Research Fellows Directory
Dr Susan Johnston
University of Edinburgh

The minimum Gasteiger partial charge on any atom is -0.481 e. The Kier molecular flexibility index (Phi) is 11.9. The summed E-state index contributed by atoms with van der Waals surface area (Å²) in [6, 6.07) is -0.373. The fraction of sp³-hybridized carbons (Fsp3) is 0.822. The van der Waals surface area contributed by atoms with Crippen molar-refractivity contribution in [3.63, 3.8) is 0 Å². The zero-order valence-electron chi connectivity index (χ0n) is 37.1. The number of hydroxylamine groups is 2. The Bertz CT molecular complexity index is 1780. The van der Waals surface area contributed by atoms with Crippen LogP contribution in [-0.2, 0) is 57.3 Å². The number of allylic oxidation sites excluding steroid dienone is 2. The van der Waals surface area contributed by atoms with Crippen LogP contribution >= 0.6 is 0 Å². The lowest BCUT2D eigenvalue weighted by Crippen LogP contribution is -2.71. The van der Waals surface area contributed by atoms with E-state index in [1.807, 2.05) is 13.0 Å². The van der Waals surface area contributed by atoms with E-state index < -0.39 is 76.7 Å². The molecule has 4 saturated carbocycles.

When an individual produces eggs or sperm, the chromosomes inherited from its mother and father will swap large chunks of DNA in a process known as recombination, creating new chromosomes that are a mosaic of genetic material from each parent. Recombination is an important source of genetic diversity, as it generates new combinations of genes that can be favoured or purged by natural selection. The rate of recombination must strike a fine balance between its costs and benefits: too little recombination can lead to mistakes in chromosome number, a leading cause of miscarriage; too much recombination can cause harmful mutations and break up favourable combinations of genes built up by selection. The optimal rate of recombination is likely to vary under different strengths of selection, meaning that recombination rate itself may be subject to selection and evolving over time. Understanding this evolution has applications in medical genetics, sustainable animal and plant breeding, and evolutionary rescue of vulnerable populations. However, our understanding of its evolution has been limited by suitable genomic data to test key hypotheses. My research addresses knowledge gaps in this field by using new genomic technologies to identify the genes controlling recombination rate in natural and domestic populations of sheep, cattle, deer and sparrows. I aim to link variation in these genes to the survival and reproductive success of individuals and their offspring, to determine which level of recombination leads to the highest quality offspring - or if there are hidden causes or consequences of rate variation that we have not yet discovered. In addition, I use both theoretical and empirical approaches to determine if variation in where recombination occurs on individual chromosomes can have a selective advantage in wild and domesticated mammal populations. Overall, my research works towards predicting how recombination will affect responses to selection in our changing world.
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